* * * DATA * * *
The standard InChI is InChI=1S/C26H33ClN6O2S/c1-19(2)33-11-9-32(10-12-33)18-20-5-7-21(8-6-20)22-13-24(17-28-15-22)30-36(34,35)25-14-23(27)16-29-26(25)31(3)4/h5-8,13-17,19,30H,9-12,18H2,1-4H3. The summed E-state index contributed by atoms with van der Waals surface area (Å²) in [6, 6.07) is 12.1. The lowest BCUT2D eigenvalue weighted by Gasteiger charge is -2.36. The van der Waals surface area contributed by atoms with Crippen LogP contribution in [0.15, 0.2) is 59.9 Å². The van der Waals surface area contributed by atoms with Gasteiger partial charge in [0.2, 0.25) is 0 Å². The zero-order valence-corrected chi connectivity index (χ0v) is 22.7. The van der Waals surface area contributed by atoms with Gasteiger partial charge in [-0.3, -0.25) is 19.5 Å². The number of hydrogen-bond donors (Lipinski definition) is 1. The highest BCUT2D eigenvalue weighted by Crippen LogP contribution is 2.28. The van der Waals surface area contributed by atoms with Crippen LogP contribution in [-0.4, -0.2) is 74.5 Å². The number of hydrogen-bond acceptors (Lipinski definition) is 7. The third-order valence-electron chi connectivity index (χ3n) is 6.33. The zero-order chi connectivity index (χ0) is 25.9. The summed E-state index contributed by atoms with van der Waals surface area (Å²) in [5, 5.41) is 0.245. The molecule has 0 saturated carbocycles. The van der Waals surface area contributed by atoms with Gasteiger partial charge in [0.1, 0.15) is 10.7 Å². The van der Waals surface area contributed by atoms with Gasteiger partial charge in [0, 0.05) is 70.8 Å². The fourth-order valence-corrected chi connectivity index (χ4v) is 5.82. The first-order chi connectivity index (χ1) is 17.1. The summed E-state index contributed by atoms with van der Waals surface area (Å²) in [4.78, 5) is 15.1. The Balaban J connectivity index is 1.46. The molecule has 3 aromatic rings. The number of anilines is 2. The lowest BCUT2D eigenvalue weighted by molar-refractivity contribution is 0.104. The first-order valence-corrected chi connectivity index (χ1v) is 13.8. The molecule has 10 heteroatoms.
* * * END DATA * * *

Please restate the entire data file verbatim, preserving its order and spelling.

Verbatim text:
The standard InChI is InChI=1S/C26H33ClN6O2S/c1-19(2)33-11-9-32(10-12-33)18-20-5-7-21(8-6-20)22-13-24(17-28-15-22)30-36(34,35)25-14-23(27)16-29-26(25)31(3)4/h5-8,13-17,19,30H,9-12,18H2,1-4H3. The summed E-state index contributed by atoms with van der Waals surface area (Å²) in [6, 6.07) is 12.1. The lowest BCUT2D eigenvalue weighted by Gasteiger charge is -2.36. The van der Waals surface area contributed by atoms with Crippen LogP contribution in [0.15, 0.2) is 59.9 Å². The van der Waals surface area contributed by atoms with Gasteiger partial charge in [0.2, 0.25) is 0 Å². The zero-order valence-corrected chi connectivity index (χ0v) is 22.7. The van der Waals surface area contributed by atoms with Gasteiger partial charge in [-0.3, -0.25) is 19.5 Å². The number of hydrogen-bond donors (Lipinski definition) is 1. The highest BCUT2D eigenvalue weighted by Crippen LogP contribution is 2.28. The van der Waals surface area contributed by atoms with Crippen LogP contribution in [-0.4, -0.2) is 74.5 Å². The number of hydrogen-bond acceptors (Lipinski definition) is 7. The third-order valence-electron chi connectivity index (χ3n) is 6.33. The zero-order chi connectivity index (χ0) is 25.9. The summed E-state index contributed by atoms with van der Waals surface area (Å²) in [5, 5.41) is 0.245. The molecule has 0 saturated carbocycles. The van der Waals surface area contributed by atoms with Gasteiger partial charge in [0.1, 0.15) is 10.7 Å². The van der Waals surface area contributed by atoms with Gasteiger partial charge in [0, 0.05) is 70.8 Å². The fourth-order valence-corrected chi connectivity index (χ4v) is 5.82. The first-order chi connectivity index (χ1) is 17.1. The summed E-state index contributed by atoms with van der Waals surface area (Å²) in [4.78, 5) is 15.1. The Balaban J connectivity index is 1.46. The molecule has 3 aromatic rings. The number of anilines is 2. The lowest BCUT2D eigenvalue weighted by molar-refractivity contribution is 0.104. The first-order valence-corrected chi connectivity index (χ1v) is 13.8. The molecule has 10 heteroatoms.